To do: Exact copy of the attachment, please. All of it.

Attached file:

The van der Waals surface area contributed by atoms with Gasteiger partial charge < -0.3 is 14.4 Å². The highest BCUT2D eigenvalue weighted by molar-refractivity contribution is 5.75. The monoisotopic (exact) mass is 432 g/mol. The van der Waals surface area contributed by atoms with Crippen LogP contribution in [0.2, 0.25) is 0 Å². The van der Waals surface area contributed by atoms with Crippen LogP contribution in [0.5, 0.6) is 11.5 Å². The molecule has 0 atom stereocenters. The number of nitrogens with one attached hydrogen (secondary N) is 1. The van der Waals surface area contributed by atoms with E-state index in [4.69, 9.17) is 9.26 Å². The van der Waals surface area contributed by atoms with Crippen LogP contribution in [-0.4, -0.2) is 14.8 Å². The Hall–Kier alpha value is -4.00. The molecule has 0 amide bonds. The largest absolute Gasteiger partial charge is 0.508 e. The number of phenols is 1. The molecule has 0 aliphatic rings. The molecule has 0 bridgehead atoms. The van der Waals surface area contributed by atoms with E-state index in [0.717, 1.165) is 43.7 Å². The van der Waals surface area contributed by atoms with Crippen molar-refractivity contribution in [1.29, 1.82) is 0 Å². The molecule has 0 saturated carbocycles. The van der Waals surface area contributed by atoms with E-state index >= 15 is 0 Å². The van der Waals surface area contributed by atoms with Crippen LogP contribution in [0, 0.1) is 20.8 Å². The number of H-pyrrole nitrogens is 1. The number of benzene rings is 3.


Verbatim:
The van der Waals surface area contributed by atoms with Gasteiger partial charge < -0.3 is 14.4 Å². The highest BCUT2D eigenvalue weighted by molar-refractivity contribution is 5.75. The monoisotopic (exact) mass is 432 g/mol. The van der Waals surface area contributed by atoms with Crippen LogP contribution in [0.2, 0.25) is 0 Å². The van der Waals surface area contributed by atoms with Crippen LogP contribution in [0.5, 0.6) is 11.5 Å². The molecule has 0 atom stereocenters. The number of nitrogens with one attached hydrogen (secondary N) is 1. The van der Waals surface area contributed by atoms with E-state index in [4.69, 9.17) is 9.26 Å². The van der Waals surface area contributed by atoms with Crippen LogP contribution in [-0.4, -0.2) is 14.8 Å². The Hall–Kier alpha value is -4.00. The molecule has 0 amide bonds. The largest absolute Gasteiger partial charge is 0.508 e. The number of phenols is 1. The molecule has 0 aliphatic rings. The molecule has 0 bridgehead atoms. The van der Waals surface area contributed by atoms with E-state index in [0.717, 1.165) is 43.7 Å². The van der Waals surface area contributed by atoms with Crippen molar-refractivity contribution in [1.29, 1.82) is 0 Å². The molecule has 0 saturated carbocycles. The van der Waals surface area contributed by atoms with E-state index >= 15 is 0 Å². The van der Waals surface area contributed by atoms with Crippen LogP contribution in [0, 0.1) is 20.8 Å². The number of H-pyrrole nitrogens is 1. The number of benzene rings is 3.